What conditions of the new normal were already appreciated widely?<p>First, we understand that higher education is unique among industries. Some industries are governed by markets. Others are run by governments. Most operate under the influence of both markets and governments. And then there's higher education. Higher education as an "industry" involves public, private, and for-profit universities operating at small, medium, large, and now massive scales. Some higher education industry actors are intense specialists; others are adept generalists. Some are fantastically wealthy; others are tragically poor. Some are embedded in large cities; others are carefully situated near farms and frontiers.</p> <p>These differences demonstrate just some of the complexities that shape higher education. Still, we understand that change in the industry is underway, and we must be active in directing it. Yet because of higher education's unique (and sometimes vexing) operational and structural conditions, many of the lessons from change management and the science of industrial transformation are only applicable in limited or highly modified ways. For evidence of this, one can look at various perspectives, including those that we have offered, on such topics as <a href="https://www.insidehighered.com/digital-learning/blogs/rethinking-higher-education/lessons-disruption" target="_blank">disruption</a>, <a href="https://www.nytimes.com/2020/02/20/education/learning/education-technology.html" target="_blank">technology management</a>, and so-called "<a href="https://www.insidehighered.com/sites/default/server_files/media/Excerpt_IHESpecialReport_Growing-Role-of-Mergers-in-Higher-Ed.pdf" target="_blank">mergers and acquisitions</a>" in higher education. In each of these spaces, the "market forces" and "market rules" for higher education are different than they are in business, or even in government. This has always been the case and it is made more obvious by COVID-19.</p> <p>Second, with so much excitement about innovation in higher education, we sometimes lose sight of the fact that students are—and should remain—the core cause for innovation. Higher education's capacity to absorb new ideas is strong. But the ideas that endure are those designed to benefit students, and therefore society. This is important to remember because not all innovations are designed with students in mind. The recent history of innovation in higher education includes several cautionary tales of what can happen when institutional interests—or worse, <a href="https://www.insidehighered.com/news/2016/02/09/apollos-new-owners-seek-fresh-start-beleaguered-company" target="_blank">shareholder</a> interests—are placed above student well-being.</p>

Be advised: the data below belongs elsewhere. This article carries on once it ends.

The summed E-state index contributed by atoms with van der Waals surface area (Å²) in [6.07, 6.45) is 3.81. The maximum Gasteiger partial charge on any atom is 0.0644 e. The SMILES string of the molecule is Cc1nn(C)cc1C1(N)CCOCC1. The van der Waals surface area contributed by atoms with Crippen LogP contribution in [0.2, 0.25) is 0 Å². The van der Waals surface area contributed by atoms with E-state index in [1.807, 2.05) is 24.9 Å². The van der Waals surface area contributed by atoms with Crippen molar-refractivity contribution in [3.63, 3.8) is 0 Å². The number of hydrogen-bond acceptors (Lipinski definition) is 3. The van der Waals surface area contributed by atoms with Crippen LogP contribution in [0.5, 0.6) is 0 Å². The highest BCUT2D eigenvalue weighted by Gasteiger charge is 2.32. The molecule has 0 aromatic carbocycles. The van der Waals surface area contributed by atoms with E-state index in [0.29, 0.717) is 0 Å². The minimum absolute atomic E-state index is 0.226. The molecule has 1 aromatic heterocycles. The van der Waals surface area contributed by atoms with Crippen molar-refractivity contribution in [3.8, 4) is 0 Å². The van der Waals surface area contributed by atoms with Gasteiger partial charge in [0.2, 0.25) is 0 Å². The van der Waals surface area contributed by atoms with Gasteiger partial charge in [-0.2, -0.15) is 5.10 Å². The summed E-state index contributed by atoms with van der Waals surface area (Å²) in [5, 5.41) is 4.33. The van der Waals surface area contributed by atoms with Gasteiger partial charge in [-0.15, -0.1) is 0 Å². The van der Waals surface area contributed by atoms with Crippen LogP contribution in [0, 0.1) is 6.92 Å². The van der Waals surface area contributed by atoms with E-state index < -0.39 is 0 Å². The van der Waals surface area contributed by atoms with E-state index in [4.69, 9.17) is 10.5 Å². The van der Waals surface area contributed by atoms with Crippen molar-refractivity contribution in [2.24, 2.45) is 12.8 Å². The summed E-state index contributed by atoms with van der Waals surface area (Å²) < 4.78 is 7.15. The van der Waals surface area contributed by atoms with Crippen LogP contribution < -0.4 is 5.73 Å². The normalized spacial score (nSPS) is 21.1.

Photo: Getty Images<p>Third, it is abundantly apparent that universities must leverage technology to increase educational quality and access. The rapid shift to delivering an education that complies with social distancing guidelines speaks volumes about the adaptability of higher education institutions, but this transition has also posed unique difficulties for colleges and universities that had been slow to adopt digital education. The last decade has shown that online education, implemented effectively, can meet or even surpass the quality of in-person <a href="https://link-springer-com.ezproxy1.lib.asu.edu/article/10.1007/s10639-019-10027-z" target="_blank">instruction</a>.</p><p>Digital instruction, broadly defined, leverages online capabilities and integrates adaptive learning methodologies, predictive analytics, and innovations in instructional design to enable increased student engagement, personalized learning experiences, and improved learning outcomes. The ability of these technologies to transcend geographic barriers and to shrink the marginal cost of educating additional students makes them essential for delivering education at scale.</p><p>As a bonus, and it is no small thing given that they are the core cause for innovation, students embrace and enjoy digital instruction. It is their preference to learn in a format that leverages technology. This should not be a surprise; it is now how we live in all facets of life.</p><p>Still, we have only barely begun to conceive of the impact digital education will have. For example, emerging virtual and augmented reality technologies that facilitate interactive, hands-on learning will transform the way that learners acquire and apply new knowledge. Technology-enabled learning cannot replace the traditional college experience or ensure the survival of any specific college, but it can enhance student learning outcomes at scale. This has always been the case, and it is made more obvious by COVID-19.</p>